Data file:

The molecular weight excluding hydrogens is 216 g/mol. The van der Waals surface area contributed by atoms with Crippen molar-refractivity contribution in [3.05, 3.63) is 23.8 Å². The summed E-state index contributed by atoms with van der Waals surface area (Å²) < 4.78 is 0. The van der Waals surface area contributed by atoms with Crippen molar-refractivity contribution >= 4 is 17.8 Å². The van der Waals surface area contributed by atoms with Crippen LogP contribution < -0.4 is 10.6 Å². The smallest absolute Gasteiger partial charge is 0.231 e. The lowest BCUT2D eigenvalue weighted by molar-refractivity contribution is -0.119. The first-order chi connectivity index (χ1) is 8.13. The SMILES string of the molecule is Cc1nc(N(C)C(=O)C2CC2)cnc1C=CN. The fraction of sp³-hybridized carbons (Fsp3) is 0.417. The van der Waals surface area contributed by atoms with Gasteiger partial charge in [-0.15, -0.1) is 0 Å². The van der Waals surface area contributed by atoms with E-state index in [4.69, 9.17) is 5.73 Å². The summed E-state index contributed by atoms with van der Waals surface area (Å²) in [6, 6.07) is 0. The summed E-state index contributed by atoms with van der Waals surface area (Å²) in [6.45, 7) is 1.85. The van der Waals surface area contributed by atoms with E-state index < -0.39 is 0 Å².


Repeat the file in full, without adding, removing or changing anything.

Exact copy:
The molecular weight excluding hydrogens is 216 g/mol. The van der Waals surface area contributed by atoms with Crippen molar-refractivity contribution in [3.05, 3.63) is 23.8 Å². The summed E-state index contributed by atoms with van der Waals surface area (Å²) < 4.78 is 0. The van der Waals surface area contributed by atoms with Crippen molar-refractivity contribution >= 4 is 17.8 Å². The van der Waals surface area contributed by atoms with Crippen LogP contribution < -0.4 is 10.6 Å². The smallest absolute Gasteiger partial charge is 0.231 e. The lowest BCUT2D eigenvalue weighted by molar-refractivity contribution is -0.119. The first-order chi connectivity index (χ1) is 8.13. The SMILES string of the molecule is Cc1nc(N(C)C(=O)C2CC2)cnc1C=CN. The fraction of sp³-hybridized carbons (Fsp3) is 0.417. The van der Waals surface area contributed by atoms with Gasteiger partial charge in [-0.15, -0.1) is 0 Å². The van der Waals surface area contributed by atoms with E-state index in [4.69, 9.17) is 5.73 Å². The summed E-state index contributed by atoms with van der Waals surface area (Å²) in [6, 6.07) is 0. The summed E-state index contributed by atoms with van der Waals surface area (Å²) in [6.45, 7) is 1.85. The van der Waals surface area contributed by atoms with E-state index < -0.39 is 0 Å².